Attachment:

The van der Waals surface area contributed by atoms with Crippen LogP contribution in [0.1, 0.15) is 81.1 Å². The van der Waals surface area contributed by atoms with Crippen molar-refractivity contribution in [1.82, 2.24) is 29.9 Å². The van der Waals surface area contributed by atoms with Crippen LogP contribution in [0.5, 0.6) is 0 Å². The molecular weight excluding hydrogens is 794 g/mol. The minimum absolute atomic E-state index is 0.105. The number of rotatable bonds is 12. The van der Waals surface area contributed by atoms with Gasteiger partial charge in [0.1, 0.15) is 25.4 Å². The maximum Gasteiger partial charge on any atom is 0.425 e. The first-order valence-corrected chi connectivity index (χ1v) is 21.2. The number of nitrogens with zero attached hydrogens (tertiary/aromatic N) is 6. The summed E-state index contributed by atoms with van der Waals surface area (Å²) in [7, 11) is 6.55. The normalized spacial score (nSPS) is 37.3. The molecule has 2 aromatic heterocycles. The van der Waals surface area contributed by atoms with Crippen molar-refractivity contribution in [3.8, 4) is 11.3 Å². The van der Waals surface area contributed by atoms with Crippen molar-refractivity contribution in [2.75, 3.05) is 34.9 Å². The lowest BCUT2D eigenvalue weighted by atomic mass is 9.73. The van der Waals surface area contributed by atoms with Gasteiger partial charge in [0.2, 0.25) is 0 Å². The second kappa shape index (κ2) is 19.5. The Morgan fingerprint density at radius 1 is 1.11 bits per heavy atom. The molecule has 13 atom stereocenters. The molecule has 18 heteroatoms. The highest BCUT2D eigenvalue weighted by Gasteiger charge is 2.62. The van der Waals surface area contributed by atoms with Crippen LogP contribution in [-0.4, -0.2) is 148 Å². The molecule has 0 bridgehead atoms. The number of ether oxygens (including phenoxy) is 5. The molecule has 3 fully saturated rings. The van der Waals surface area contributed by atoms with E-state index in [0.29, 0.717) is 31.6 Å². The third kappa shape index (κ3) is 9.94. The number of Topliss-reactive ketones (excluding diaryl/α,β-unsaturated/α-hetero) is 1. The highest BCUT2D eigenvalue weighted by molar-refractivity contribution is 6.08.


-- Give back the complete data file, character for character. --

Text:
The van der Waals surface area contributed by atoms with Crippen LogP contribution in [0.1, 0.15) is 81.1 Å². The van der Waals surface area contributed by atoms with Crippen molar-refractivity contribution in [1.82, 2.24) is 29.9 Å². The van der Waals surface area contributed by atoms with Crippen LogP contribution in [0.5, 0.6) is 0 Å². The molecular weight excluding hydrogens is 794 g/mol. The minimum absolute atomic E-state index is 0.105. The number of rotatable bonds is 12. The van der Waals surface area contributed by atoms with Gasteiger partial charge in [0.1, 0.15) is 25.4 Å². The maximum Gasteiger partial charge on any atom is 0.425 e. The first-order valence-corrected chi connectivity index (χ1v) is 21.2. The number of nitrogens with zero attached hydrogens (tertiary/aromatic N) is 6. The summed E-state index contributed by atoms with van der Waals surface area (Å²) in [7, 11) is 6.55. The normalized spacial score (nSPS) is 37.3. The molecule has 2 aromatic heterocycles. The van der Waals surface area contributed by atoms with Crippen molar-refractivity contribution in [3.8, 4) is 11.3 Å². The van der Waals surface area contributed by atoms with Crippen molar-refractivity contribution in [2.75, 3.05) is 34.9 Å². The lowest BCUT2D eigenvalue weighted by atomic mass is 9.73. The van der Waals surface area contributed by atoms with Gasteiger partial charge in [0.2, 0.25) is 0 Å². The second kappa shape index (κ2) is 19.5. The Morgan fingerprint density at radius 1 is 1.11 bits per heavy atom. The molecule has 13 atom stereocenters. The molecule has 18 heteroatoms. The highest BCUT2D eigenvalue weighted by Gasteiger charge is 2.62. The van der Waals surface area contributed by atoms with Crippen LogP contribution in [-0.4, -0.2) is 148 Å². The molecule has 0 bridgehead atoms. The number of ether oxygens (including phenoxy) is 5. The molecule has 3 fully saturated rings. The van der Waals surface area contributed by atoms with E-state index in [0.29, 0.717) is 31.6 Å². The third kappa shape index (κ3) is 9.94. The number of Topliss-reactive ketones (excluding diaryl/α,β-unsaturated/α-hetero) is 1. The highest BCUT2D eigenvalue weighted by molar-refractivity contribution is 6.08.